Football has been in Shay's blood from an early age and he's developed his game through studying his every move on the field. Being involved in the Snoop League meant having Calvin Broadus, better known as the rapper and entertainer Snoop Dogg, as a coach and mentor. Fields took Broadus' coaching to heart from an early age. "He showed me some ways to improve my game. When you see him on stage, he's Snoop Dogg the rapper. But when it comes to football, he takes it very seriously and is a great coach."
Fields was elated with his decision to come to CU, but he admitted it was hard not to stay in California, especially after his original commitment to the USC Trojans right out of high school. Former USC Coach Ed Orgeron recruited Fields and was let go by the Trojans after Steve Sarkisian took over in 2014. At that point, the contact between USC and Fields became distant. "I didn't feel that Coach Sarkisian was reaching out as much-- I would go weeks without any contact and I felt the right thing to do was leave."
Before landing on CU, Fields reached out to now Seattle Seahawks wide receiver Paul Richardson for advice. The two receivers shared notes and came to a simple conclusion that was shared by Richardson; that Fields would have the opportunity to play early and could contribute without sitting behind upperclassmen.
From that conversation, Coach Mac and Shay would have their first introduction. It wasn't long before developing a bond with each other that Fields found out the importance of having a good coach in his corner.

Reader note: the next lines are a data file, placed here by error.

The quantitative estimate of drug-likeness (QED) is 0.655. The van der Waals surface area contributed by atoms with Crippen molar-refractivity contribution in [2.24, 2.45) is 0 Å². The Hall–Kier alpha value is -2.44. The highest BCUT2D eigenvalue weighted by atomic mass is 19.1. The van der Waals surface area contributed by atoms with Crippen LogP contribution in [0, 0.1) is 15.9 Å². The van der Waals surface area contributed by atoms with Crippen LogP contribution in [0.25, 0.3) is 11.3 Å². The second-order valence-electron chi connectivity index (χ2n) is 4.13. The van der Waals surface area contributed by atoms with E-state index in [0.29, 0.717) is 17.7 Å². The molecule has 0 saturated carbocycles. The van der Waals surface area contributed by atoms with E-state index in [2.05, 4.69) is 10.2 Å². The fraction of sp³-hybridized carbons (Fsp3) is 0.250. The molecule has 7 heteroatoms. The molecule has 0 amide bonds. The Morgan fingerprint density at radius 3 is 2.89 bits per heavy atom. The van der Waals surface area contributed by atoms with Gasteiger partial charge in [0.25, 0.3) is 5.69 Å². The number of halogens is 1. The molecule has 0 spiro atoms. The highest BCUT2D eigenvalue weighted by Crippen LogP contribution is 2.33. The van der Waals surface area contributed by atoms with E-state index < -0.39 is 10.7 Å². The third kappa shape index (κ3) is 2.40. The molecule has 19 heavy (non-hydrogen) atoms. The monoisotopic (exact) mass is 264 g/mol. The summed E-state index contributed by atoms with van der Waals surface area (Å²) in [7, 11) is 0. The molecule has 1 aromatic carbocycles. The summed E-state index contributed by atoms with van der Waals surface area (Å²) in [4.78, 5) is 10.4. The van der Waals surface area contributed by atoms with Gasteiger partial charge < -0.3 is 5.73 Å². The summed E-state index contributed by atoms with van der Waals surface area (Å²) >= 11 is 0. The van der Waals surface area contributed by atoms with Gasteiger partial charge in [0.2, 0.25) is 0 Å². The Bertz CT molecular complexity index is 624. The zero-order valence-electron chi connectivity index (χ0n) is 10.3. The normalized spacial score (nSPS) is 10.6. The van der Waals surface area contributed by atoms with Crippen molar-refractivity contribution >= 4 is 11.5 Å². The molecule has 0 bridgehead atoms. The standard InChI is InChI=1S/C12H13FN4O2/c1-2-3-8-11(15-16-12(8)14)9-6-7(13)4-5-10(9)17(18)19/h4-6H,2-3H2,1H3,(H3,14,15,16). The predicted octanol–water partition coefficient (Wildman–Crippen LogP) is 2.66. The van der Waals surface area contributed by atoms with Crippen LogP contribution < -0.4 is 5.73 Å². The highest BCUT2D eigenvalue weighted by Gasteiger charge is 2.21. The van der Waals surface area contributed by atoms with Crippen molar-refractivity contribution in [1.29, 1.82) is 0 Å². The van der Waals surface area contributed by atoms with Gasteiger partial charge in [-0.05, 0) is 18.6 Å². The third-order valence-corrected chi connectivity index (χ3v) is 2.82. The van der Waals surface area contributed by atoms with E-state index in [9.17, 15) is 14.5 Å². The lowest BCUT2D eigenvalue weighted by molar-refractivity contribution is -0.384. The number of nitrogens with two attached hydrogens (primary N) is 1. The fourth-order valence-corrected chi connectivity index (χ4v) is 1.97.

He happened to be bored one January afternoon and decided to take to Twitter for entertainment. The only problem was MacIntye was on Twitter as well and would have the last laugh.
Need something to do
— Showtime Shay (@trimshay) January 25, 2015
Coach Mac's response was classic.
@CoachMikeMac yes coach
— Showtime Shay (@trimshay) January 26, 2015
Oh the burn.... the burn..... Fields was doing conditioning the following day and ran into Coach Mac. Naturally, he tried to avoid eye contact with Mac, but the two looked at each other and both burst into laughter immediately. It's rare to have a coach that is active on social media like MacIntyre is and the example has set a good precedent with his players. Fields and the rest of the Buffs have become mindful of what they're posing at all times. "You have to keep it in the back of your mind that Mac may or may not see your post and respond."
The consensus that Coach Mac is a complete mentor is an understatement. He understands that establishing a solid football program starts by being a family.
The next four months going into the summer will test the Buffaloes determination. The players have started to come together to trust each other more throughout the spring. It's key to have rare talented players like Fields on the roster for the Buffs. His leadership will start to show this season and by helping his teammates grow together, Fields will gain trust all the way around. Time is essential for CU to take the next step towards the future of the program. If everything aligns just right for Fields and the rest of the Buffs, 2015 will be a preview of things to come in Boulder.